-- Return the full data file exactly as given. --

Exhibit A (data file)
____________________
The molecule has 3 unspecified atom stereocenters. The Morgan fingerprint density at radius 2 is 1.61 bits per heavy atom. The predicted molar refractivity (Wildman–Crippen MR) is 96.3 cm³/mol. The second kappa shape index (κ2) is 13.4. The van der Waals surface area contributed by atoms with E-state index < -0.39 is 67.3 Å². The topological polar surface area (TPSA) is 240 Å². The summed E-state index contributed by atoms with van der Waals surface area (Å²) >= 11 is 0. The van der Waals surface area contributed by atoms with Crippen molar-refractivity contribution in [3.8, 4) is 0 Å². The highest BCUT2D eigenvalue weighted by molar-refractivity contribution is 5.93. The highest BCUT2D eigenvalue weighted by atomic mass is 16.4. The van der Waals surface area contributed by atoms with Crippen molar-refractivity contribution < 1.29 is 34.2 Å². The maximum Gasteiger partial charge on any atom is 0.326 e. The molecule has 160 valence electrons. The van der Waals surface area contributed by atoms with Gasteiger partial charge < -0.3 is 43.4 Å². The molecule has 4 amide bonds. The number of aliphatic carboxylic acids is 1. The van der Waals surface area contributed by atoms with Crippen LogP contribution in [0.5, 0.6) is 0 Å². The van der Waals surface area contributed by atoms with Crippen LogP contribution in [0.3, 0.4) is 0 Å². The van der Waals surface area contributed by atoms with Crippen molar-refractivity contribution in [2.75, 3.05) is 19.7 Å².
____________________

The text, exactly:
The molecule has 3 unspecified atom stereocenters. The Morgan fingerprint density at radius 2 is 1.61 bits per heavy atom. The predicted molar refractivity (Wildman–Crippen MR) is 96.3 cm³/mol. The second kappa shape index (κ2) is 13.4. The van der Waals surface area contributed by atoms with E-state index < -0.39 is 67.3 Å². The topological polar surface area (TPSA) is 240 Å². The summed E-state index contributed by atoms with van der Waals surface area (Å²) >= 11 is 0. The van der Waals surface area contributed by atoms with Crippen molar-refractivity contribution in [3.8, 4) is 0 Å². The highest BCUT2D eigenvalue weighted by molar-refractivity contribution is 5.93. The highest BCUT2D eigenvalue weighted by atomic mass is 16.4. The van der Waals surface area contributed by atoms with Crippen molar-refractivity contribution < 1.29 is 34.2 Å². The maximum Gasteiger partial charge on any atom is 0.326 e. The molecule has 160 valence electrons. The van der Waals surface area contributed by atoms with Gasteiger partial charge < -0.3 is 43.4 Å². The molecule has 4 amide bonds. The number of aliphatic carboxylic acids is 1. The van der Waals surface area contributed by atoms with Crippen LogP contribution in [0.5, 0.6) is 0 Å². The van der Waals surface area contributed by atoms with Crippen LogP contribution in [0.3, 0.4) is 0 Å². The van der Waals surface area contributed by atoms with Crippen molar-refractivity contribution in [2.75, 3.05) is 19.7 Å².